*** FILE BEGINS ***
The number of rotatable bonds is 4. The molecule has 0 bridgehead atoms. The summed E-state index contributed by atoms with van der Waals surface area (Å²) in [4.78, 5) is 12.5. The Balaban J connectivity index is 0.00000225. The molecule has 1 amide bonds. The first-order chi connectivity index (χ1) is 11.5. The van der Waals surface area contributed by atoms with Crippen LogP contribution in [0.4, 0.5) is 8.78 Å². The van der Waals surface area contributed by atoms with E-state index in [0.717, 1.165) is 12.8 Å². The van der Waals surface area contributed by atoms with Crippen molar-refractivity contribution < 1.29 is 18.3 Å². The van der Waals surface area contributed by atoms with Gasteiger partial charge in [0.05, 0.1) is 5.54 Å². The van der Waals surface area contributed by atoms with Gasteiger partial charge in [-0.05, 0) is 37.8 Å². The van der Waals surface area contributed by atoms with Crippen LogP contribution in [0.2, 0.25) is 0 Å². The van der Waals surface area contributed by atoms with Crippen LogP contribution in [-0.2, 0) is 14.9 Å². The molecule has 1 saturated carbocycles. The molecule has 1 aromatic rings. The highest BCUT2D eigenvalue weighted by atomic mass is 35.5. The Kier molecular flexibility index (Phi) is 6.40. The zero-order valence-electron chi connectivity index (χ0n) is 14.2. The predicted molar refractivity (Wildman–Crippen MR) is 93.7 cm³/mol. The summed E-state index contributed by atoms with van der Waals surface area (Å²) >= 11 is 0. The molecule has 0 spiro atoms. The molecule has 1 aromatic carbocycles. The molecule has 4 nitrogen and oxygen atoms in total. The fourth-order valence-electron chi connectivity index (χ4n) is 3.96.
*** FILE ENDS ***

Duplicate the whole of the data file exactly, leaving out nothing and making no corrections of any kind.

The number of rotatable bonds is 4. The molecule has 0 bridgehead atoms. The summed E-state index contributed by atoms with van der Waals surface area (Å²) in [4.78, 5) is 12.5. The Balaban J connectivity index is 0.00000225. The molecule has 1 amide bonds. The first-order chi connectivity index (χ1) is 11.5. The van der Waals surface area contributed by atoms with Crippen LogP contribution in [0.4, 0.5) is 8.78 Å². The van der Waals surface area contributed by atoms with E-state index in [0.717, 1.165) is 12.8 Å². The van der Waals surface area contributed by atoms with Crippen molar-refractivity contribution < 1.29 is 18.3 Å². The van der Waals surface area contributed by atoms with Gasteiger partial charge in [0.05, 0.1) is 5.54 Å². The van der Waals surface area contributed by atoms with Gasteiger partial charge in [-0.05, 0) is 37.8 Å². The van der Waals surface area contributed by atoms with Crippen LogP contribution in [0.2, 0.25) is 0 Å². The van der Waals surface area contributed by atoms with Crippen LogP contribution in [-0.2, 0) is 14.9 Å². The molecule has 1 saturated carbocycles. The molecule has 1 aromatic rings. The highest BCUT2D eigenvalue weighted by atomic mass is 35.5. The Kier molecular flexibility index (Phi) is 6.40. The zero-order valence-electron chi connectivity index (χ0n) is 14.2. The predicted molar refractivity (Wildman–Crippen MR) is 93.7 cm³/mol. The summed E-state index contributed by atoms with van der Waals surface area (Å²) >= 11 is 0. The molecule has 0 spiro atoms. The molecule has 1 aromatic carbocycles. The molecule has 4 nitrogen and oxygen atoms in total. The fourth-order valence-electron chi connectivity index (χ4n) is 3.96.